A little like so many genres of music, the title ‘Country Music’, covers a huge selection of sub-genres of music. When thinking about Country Music, often the image of a pair of dueling banjo players springs to mind, or perhaps a foot-tapping fiddle player accompanied by a bodhrán and acoustic bass?
Stetson hats, steel guitars, and more than the modest twang of a Southern American accent typically feature in the genre of Country Music, but this is by no means the extent of this wide musical style.
Characteristics of Country Music
Country or Country and Western Music as it is often referred to has its origins in the folk music of the USA. These origins, in turn, traced back to the Irish, Scottish, and English immigrants who made the southern states of America their home. These roots into Blues and South American folk have strong links to all the different types of country music that evolved from these humble beginnings. The popularity of Country Music started in the early part of the 20th Century when recordings of Atlanta artists became available commercially.
This early music was perhaps unfairly labeled as ‘hillbilly’ music and somewhat dismissed until the early 1920s when the radio began to adopt Country Music and the popularity spread rapidly. The ‘Grand Old Opry’, still a leading Country Music venue today, and WSM Nashville Radio were one of the most important sources of Country Music through The Great Depression and onwards and helped launch the career of the legendary Hank Williams.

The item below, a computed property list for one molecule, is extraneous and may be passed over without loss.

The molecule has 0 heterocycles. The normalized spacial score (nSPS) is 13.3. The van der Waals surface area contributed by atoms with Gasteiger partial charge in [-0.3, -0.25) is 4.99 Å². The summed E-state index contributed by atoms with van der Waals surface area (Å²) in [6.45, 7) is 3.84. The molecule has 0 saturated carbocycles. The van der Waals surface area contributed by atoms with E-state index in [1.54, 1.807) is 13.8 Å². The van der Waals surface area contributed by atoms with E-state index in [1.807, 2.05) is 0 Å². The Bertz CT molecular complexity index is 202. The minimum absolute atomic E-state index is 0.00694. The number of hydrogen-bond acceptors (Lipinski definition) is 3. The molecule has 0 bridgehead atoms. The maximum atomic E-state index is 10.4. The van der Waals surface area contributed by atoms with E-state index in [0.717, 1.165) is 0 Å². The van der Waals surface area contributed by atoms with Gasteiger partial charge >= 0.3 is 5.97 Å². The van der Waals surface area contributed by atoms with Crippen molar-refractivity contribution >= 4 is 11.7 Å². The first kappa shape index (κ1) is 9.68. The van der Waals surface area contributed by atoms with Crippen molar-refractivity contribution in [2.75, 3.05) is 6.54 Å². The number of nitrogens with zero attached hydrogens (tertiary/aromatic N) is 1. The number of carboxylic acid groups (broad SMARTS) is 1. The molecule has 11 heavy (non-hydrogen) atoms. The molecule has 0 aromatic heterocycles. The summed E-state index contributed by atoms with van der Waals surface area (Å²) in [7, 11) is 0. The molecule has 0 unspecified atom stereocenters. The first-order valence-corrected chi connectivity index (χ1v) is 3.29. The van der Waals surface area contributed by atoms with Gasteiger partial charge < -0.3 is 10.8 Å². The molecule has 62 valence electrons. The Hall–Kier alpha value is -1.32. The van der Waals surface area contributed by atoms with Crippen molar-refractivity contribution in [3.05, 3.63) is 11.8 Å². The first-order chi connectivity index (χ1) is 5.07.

One key feature of Country Music is the use of a story on which to build a song. The narrative is extremely important in nearly every type of Country Music and it provides a strong and compelling element that binds the genre together. What you often hear in many country songs are very personal stories or accounts of love, loss, and experience that resonates with those who listen to the tracks. The Country artist Lee Ann Womack has a remarkable ability to not only tell a story but to capture and express so much of what it is to be human in her work. Here is a link to one of her most popular songs titled, ‘I Hope You Dance’ that illustrates Country Music’s expressive power.
At its heart are simple chords progressions, repetitive rhythms, and catchy riffs that accompany the singer. There are so many country songs with straightforward chord structures that are lifted by great vocal harmonies, and extremely strong choruses. It is the emotional content of many Country hits that generates its lasting appeal and singles it out as one of the most enjoyable genres of music to listen to.
In the 1940s, Country Music found itself beginning to absorb the influences of Jazz. What Jazz brought to Country Music was the ‘swing’ aspect and a new subgenre of Country was created called Western Swing. The gentle lilt of the swing rhythm effectively made the careers of singers like Gene Autry and Roy Rogers who quickly became household names. It was Western Swing where the highly commercial side of Country developed with songs that literally ‘crooned’ their way into people’s hearts. This was quite a departure from the folk-based, earthier Country songs at the turn of the century. Here is a short example of Autry at his best song.